The Sixth World Water Forum has largely been an exercise in polite agreement. As a fly on the wall of any auditorium on the grounds of Parc Chanot, you would see a new combination of grey-faced experts shuffle in every two hours to expound upon the virtues of “good governance” or the importance of a stable regulatory environment to encourage financing. Bespectacled grey faces would nod in agreement.
With the departure of most firebrand activists to the Alternative Water Forum across town — set up to protest the supposed corporatization of water on display at WWF6 — avoidance of conflict has been the unwritten rule of engagement here. This hyper-aversion to conflict is confusing and dampening the effectiveness of the dialogue.
Senior Water Economist at Wageningen University in the Netherlands and WWF6 panelist, David Zetland has diagnosed the conference with “multiple priority disorder.” Dr. Zetland suggests that a passive, non-confrontational deadlock is created by organizers’ and participants’ aversion to conflict and their subsequent declaration of “co-equal goals”.
“…And that’s just as retarded as having co-equal winners in the Super Bowl. Here they have a dozen goals, so they have way more than just two winners.” Prioritization of goals is necessary, however, given limited resources and time. Dr. Zetland thinks the concept of co-equal goals, while it seems agreeable, actually masks a dead-lock between the stakeholders here at the Forum. “Everybody thinks that their priority is the priority and nobody is willing to compromise,” he says.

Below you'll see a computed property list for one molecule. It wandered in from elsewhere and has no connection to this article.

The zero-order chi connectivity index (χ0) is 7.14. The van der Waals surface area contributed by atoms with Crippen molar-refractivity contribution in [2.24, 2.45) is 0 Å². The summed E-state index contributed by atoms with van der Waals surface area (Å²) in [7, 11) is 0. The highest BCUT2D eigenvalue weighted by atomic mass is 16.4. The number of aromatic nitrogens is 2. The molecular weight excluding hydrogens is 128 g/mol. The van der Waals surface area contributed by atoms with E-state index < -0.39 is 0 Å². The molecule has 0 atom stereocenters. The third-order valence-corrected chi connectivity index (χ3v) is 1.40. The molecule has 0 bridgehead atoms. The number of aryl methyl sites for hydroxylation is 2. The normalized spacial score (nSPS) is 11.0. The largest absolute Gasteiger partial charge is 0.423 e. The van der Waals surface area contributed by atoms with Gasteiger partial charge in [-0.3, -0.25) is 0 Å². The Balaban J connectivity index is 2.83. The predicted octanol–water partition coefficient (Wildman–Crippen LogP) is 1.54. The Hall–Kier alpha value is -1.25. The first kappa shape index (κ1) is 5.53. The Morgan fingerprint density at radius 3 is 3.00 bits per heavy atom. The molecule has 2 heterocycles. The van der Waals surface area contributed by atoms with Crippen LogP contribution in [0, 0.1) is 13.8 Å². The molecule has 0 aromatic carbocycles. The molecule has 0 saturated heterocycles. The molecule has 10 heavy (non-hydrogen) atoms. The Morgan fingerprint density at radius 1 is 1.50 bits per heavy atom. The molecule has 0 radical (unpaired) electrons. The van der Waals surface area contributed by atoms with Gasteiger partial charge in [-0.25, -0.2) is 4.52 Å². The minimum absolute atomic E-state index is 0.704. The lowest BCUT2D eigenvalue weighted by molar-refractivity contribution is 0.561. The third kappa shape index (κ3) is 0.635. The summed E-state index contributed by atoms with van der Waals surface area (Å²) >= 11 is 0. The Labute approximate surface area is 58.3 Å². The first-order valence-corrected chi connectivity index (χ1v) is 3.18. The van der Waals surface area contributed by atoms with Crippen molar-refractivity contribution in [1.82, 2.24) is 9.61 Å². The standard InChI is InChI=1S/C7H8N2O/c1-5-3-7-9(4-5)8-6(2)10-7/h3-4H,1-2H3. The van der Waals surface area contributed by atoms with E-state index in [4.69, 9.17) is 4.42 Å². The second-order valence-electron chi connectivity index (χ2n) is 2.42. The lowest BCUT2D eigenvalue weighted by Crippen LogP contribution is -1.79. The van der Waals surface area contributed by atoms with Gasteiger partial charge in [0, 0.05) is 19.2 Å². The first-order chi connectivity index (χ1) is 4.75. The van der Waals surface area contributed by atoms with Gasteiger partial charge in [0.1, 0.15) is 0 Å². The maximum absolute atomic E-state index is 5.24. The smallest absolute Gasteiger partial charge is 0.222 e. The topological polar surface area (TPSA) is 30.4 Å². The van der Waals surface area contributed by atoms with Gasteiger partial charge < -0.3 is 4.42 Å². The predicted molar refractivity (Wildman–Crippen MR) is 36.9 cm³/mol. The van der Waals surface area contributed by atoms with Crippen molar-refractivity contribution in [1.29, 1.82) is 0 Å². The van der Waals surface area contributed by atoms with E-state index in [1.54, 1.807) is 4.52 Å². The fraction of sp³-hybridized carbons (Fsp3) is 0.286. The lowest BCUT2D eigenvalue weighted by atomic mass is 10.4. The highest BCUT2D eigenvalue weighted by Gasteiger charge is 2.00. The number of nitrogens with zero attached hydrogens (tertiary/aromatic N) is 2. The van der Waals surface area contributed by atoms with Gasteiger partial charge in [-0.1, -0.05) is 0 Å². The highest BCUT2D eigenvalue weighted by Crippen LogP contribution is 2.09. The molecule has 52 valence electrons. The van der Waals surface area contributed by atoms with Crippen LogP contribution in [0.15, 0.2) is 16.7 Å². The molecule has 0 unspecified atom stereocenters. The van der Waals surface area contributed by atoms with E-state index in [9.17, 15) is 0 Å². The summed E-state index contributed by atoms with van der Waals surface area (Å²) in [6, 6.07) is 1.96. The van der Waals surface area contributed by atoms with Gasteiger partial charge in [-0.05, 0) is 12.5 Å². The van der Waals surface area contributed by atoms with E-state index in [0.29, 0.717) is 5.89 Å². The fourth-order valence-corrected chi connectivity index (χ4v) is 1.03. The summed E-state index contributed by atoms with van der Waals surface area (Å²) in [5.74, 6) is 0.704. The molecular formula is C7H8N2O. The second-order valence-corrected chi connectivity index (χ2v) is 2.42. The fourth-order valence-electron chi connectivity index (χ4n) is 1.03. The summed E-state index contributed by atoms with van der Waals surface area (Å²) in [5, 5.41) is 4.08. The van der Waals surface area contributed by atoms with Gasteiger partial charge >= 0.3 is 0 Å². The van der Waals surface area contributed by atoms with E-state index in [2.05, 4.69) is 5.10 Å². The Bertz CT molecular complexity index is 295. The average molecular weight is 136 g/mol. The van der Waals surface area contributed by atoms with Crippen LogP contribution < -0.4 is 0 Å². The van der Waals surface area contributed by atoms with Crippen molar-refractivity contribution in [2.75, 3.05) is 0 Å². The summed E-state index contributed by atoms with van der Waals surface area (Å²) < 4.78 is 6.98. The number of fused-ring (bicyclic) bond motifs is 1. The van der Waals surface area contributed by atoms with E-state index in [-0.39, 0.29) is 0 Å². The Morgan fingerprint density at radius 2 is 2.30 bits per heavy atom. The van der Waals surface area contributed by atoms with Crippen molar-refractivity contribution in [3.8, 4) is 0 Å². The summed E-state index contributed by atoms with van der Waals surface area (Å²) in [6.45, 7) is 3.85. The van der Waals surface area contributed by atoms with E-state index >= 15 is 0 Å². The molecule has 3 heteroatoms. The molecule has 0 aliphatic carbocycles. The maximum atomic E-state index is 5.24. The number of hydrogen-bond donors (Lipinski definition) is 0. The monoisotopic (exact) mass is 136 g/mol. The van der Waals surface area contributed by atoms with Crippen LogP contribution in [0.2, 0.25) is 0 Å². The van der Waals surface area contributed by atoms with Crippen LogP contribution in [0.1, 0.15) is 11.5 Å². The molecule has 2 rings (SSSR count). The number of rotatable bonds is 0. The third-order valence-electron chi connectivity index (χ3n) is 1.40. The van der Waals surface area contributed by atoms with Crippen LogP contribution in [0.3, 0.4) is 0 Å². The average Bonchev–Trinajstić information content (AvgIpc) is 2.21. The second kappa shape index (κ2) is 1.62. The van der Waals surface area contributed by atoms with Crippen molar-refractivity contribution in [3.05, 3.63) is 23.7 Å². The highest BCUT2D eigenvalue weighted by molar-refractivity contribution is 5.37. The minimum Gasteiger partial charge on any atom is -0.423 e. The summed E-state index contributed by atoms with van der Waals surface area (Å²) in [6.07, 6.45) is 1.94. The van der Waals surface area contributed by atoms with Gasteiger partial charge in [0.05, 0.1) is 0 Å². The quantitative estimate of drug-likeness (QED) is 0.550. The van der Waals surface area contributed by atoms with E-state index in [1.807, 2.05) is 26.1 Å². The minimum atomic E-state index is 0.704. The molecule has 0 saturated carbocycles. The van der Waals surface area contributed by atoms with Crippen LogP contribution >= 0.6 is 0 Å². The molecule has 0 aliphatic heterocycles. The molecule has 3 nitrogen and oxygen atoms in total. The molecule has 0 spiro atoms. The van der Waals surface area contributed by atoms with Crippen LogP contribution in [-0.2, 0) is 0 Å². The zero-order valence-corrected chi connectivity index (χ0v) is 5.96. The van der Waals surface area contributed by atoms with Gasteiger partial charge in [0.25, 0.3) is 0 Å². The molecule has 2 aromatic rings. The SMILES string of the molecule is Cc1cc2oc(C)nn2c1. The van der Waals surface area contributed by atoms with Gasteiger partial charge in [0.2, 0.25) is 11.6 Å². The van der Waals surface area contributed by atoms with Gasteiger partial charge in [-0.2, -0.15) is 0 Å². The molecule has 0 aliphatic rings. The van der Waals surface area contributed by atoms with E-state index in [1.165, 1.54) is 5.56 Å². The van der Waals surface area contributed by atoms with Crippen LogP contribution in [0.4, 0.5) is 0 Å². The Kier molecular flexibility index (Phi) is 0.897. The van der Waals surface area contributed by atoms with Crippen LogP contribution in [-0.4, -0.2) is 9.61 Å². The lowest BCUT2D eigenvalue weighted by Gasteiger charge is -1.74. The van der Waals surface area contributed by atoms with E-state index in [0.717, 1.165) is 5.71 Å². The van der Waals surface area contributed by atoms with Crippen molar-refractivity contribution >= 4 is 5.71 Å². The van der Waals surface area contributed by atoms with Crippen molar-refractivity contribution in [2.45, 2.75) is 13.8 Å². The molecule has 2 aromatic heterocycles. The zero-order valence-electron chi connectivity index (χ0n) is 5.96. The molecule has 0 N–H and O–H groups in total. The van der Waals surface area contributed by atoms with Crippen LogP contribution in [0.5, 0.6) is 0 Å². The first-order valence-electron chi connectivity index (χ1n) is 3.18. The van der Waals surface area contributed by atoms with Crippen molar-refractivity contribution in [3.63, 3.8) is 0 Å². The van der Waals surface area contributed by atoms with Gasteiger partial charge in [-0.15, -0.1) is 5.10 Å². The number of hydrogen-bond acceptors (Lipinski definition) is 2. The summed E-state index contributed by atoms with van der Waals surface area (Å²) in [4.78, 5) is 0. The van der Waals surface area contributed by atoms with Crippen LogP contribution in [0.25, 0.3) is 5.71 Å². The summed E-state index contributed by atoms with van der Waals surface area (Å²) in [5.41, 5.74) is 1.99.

“Look, you go into a restaurant,” says Zetland, “and twelve items on the menu look good. You only can eat one meal. If you eat all twelve meals you’re gonna throw up…You have to learn how to prioritize the uses of water.”
To hear the interview with David Zetland, click play.
Non-controversial ideas such as “increased resiliency” and “capacity building” are tossed around so lightly, that one imagines the panelists pitching and fielding conceptual water balloons, which might burst if handled too bluntly. It’s a far cry from the image of World Water Council head Loic Fauchon slamming a leak-proof baggy of water down on the press table to demonstrate the toughness of this disaster-relief invention.
Where fundamental disagreements do exist, statements of opposition are wrapped up in easy-to-swallow gel caps of wonky and platitudinous imprecision. Fundamentally oppositional statements continue to pass as complimentary. This forced agreement confuses the issues and forestalls the delineation of real solutions.
This strange interplay between conflict and aversion to conflict, extends to the governance side as well. Over the course of several panel discussions early in the week, OECD Secretary General, Angel Gurria lamented what he called “fragmentation of governance” in the water sector. Water is dealt with through fragmented government and non-governmental organizations, leading to redundancy and inefficiencies. This devolved and dispersed power structure, he claimed, makes coordinated governance and financing more difficult. Gurria stressed the need for integration, which in his mind, obviously entails a degree of centralization. Centralization would necessitate prioritization and coordination of resources.